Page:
Climate change could trigger toxic disasters along Lake Michigan, new report finds
A report released Wednesday warns that rising lake levels, strong wind gusts and high waves are inching closer to flooding hazardous spots in northern Illinois, including coal, nuclear and Superfund sites.
Rising Lake Michigan levels, strong wind gusts and waves of nearly 10 feet high, all from extreme weather brought on by climate change, pose toxic threats to the entire lakefront — stretching from Zion to the Southeast Side and even to Northwest Indiana, a new analysis finds.
A just-released report examines possible climate-related disasters caused by high lake levels, powerful storms and erosion along Lake Michigan.
The report, by Chicago’s Environmental Law and Policy Center, largely focuses on toxic hazards in four states bordering the lake but also notes that densely populated neighborhoods — including Rogers Park, Edgewater and Uptown on the North Side and South Shore on the South Side — face potentially devastating flooding if weather patterns continue as they have. Large parts of those areas may face more severe flooding as much as a half-mile inland.
“Lake Michigan is where we live, work and play,” said ELPC Executive Director Howard Learner in an interview. “Climate change is forcing us to see another side of Lake Michigan.”
Using government data, study authors simulated different flood levels and mapped the potential impacts.
In a seven-year period that began with a historic low in 2013, the average level of Lake Michigan rose 6 feet. If those swings, along with high wind and waves continue, toxic-waste Superfund sites, a recently closed coal plant in Waukegan north of Chicago and a dismantled nuclear plant in Zion all represent an opportunity for water to “breach facility barriers and carry industrial pollutants to surrounding areas and into Lake Michigan,” the report said.
“A major storm surge, combined with high lake levels, could simultaneously flood streets, homes and businesses from Zion to the Southeast Side of Chicago,” according to the report, which also looked at hazards in Wisconsin, Indiana and Michigan. “A major flood could also threaten public health by carrying contaminants, such as PCBs and heavy metals into populous neighborhoods.”
PCBs are shorthand for polychlorinated biphenyls, a once widely used cancer-causing industrial chemical, that is now banned.
The PCB chemicals are present at the former location of Outboard Marine, one of four Superfund toxic-waste sites in Waukegan. Those sites neighbor the recently closed NRG Energy coal plant and nearby coal-ash ponds. The other Superfund locations are Johns-Manville and two formerly operated by North Shore Gas. The combination of toxic sources — all built decades ago — in the city of almost 90,000 people makes it stand out in Illinois as they all “create significant risk and potential problems,” Learner said.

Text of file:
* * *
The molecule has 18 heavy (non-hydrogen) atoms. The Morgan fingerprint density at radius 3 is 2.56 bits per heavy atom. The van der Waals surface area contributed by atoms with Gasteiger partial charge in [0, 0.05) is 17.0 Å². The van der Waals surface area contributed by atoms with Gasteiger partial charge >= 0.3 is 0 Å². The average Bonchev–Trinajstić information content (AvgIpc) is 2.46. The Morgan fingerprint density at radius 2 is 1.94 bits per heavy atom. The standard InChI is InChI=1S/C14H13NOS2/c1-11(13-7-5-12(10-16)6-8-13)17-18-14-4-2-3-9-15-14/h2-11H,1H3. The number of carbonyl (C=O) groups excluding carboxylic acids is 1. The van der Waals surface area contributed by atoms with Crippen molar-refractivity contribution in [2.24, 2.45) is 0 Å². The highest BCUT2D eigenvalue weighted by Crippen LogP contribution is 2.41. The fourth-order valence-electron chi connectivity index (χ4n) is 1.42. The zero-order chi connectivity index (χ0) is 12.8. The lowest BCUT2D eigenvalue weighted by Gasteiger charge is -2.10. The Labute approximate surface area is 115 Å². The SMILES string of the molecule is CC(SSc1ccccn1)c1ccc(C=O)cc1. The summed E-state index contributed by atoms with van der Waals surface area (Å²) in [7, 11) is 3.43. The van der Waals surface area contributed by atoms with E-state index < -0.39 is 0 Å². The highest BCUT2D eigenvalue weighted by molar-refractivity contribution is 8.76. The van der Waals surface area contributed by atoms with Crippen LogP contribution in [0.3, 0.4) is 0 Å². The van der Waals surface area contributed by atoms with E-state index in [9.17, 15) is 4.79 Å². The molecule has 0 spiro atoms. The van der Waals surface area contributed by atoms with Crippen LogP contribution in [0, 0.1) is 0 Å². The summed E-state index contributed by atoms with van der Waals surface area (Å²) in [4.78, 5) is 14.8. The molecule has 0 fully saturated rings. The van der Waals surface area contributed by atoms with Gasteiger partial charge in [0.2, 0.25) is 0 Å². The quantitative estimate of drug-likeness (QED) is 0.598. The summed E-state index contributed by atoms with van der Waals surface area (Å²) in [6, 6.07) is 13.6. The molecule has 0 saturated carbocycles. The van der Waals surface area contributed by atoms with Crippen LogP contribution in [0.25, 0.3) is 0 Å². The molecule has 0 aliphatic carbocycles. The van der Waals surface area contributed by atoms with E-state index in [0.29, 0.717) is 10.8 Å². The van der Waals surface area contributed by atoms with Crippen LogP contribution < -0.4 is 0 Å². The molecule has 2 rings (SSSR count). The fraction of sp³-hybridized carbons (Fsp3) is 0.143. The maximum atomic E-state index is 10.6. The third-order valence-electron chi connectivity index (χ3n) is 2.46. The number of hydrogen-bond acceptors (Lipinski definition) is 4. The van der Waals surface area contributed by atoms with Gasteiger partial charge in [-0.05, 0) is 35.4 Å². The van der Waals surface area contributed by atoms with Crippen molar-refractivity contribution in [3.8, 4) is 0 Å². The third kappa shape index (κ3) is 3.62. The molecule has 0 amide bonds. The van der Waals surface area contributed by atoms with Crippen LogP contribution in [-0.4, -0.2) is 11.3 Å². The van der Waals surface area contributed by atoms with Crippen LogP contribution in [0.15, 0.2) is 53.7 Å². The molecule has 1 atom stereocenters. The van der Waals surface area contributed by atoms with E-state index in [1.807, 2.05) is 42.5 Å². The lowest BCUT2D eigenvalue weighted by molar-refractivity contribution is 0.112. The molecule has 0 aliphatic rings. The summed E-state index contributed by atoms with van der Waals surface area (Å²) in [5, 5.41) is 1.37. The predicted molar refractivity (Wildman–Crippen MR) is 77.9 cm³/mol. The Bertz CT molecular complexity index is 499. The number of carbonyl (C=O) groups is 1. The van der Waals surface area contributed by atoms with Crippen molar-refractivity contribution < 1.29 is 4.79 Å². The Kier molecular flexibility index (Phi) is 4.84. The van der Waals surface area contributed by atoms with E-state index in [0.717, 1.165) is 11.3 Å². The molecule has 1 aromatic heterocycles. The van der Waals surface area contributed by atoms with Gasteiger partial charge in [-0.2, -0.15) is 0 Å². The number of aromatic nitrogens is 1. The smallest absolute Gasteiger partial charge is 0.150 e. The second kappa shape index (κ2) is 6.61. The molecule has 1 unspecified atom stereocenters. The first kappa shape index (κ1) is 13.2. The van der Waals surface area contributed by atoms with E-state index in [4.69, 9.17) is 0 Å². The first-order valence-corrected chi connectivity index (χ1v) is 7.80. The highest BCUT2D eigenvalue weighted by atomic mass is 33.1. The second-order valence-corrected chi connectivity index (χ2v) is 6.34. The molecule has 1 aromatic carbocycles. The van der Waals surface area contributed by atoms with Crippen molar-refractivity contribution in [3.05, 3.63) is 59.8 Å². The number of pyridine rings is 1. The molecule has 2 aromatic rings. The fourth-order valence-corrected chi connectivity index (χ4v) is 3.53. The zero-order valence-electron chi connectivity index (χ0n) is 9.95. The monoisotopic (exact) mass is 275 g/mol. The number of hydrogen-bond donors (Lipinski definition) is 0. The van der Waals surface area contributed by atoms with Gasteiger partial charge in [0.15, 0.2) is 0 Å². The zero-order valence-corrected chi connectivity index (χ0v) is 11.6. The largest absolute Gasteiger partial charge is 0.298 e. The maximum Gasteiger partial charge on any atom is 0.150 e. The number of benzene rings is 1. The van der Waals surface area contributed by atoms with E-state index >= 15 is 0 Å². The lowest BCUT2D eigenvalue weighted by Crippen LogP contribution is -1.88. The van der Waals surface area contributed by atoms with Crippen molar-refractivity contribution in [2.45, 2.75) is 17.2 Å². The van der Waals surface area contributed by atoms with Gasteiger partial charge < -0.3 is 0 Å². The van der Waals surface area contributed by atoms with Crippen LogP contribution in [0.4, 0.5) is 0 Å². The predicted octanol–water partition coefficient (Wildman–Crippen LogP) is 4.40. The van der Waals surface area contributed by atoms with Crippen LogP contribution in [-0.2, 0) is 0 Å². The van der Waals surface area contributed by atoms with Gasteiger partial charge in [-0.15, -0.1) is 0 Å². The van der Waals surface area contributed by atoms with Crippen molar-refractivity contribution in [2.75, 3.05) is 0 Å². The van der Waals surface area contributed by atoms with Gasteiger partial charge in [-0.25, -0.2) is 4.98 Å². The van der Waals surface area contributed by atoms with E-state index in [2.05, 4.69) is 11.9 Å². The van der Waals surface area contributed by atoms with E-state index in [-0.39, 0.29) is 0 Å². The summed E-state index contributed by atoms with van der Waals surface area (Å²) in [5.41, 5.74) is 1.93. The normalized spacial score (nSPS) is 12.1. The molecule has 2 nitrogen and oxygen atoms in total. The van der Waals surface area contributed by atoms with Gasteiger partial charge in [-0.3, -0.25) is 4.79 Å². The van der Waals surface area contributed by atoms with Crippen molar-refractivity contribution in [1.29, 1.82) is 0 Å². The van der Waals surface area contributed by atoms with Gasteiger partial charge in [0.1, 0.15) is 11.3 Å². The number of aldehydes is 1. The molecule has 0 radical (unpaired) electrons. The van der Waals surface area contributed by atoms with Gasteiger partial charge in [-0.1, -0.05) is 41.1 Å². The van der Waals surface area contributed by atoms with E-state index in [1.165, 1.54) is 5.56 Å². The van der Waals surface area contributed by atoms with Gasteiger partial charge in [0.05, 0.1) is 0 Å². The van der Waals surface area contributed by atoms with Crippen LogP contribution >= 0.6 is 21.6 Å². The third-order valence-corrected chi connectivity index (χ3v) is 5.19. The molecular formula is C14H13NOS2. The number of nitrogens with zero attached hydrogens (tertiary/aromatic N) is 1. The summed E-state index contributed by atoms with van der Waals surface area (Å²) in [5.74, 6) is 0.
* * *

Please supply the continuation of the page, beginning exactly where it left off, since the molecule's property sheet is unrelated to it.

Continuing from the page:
In addition to cleaning up the toxic sites and reassessing them as a potential threat, government officials need to consider natural remedies such as wetlands restoration and green infrastructure, such as vegetated landscaping, Learner said.
Zoning and planning also needs to be re-evaluated, he added.
“Policymakers need to rethink the Lake Michigan shore’s built environment,” Learner said, and “make decisions based on today’s realities.”
Just north of Waukegan, spent nuclear fuel is encased along the lake in Zion. The nuclear plant there was shut down in 1998 and its dismantling, now completed, began more than a decade ago. A spokeswoman for the U.S. Nuclear Regulatory Commission, said government officials continue to inspect the site to ensure that it’s safe and not a health or environmental hazard. But there’s no place for the fuel to be transferred and, therefore, there is not a timeline for removing it.
The ELPC report urges regulators to update their reviews for protection against potential flooding, something the nuclear commission spokeswoman said is ongoing.
On the Southeast Side, several locations, including a closed scrap-metal operation by Sims Metal, a dump for Calumet River dredged material and a shipping terminal managed by the Illinois International Port District all contain toxic materials that can spread to neighborhoods and into the lake if flooded, the report said.
Just to the east, in Northwest Indiana, a number of current and former industrial sites raise pollution concerns, including the U.S. Steel Gary Works and the now-demolished State Line coal plant, the report noted.
Other threats remain, including a lakeside wastewater treatment plant in South Haven, Michigan, as well as two wastewater facilities in Manitowoc and Two Rivers in Wisconsin. Areas of the Alliant Edgewater coal plant and its ash ponds in Sheboygan, Wisconsin, may also be vulnerable to flood waters, the report said.
Brett Chase’s reporting on the environment and public health is made possible by a grant from The Chicago Community Trust.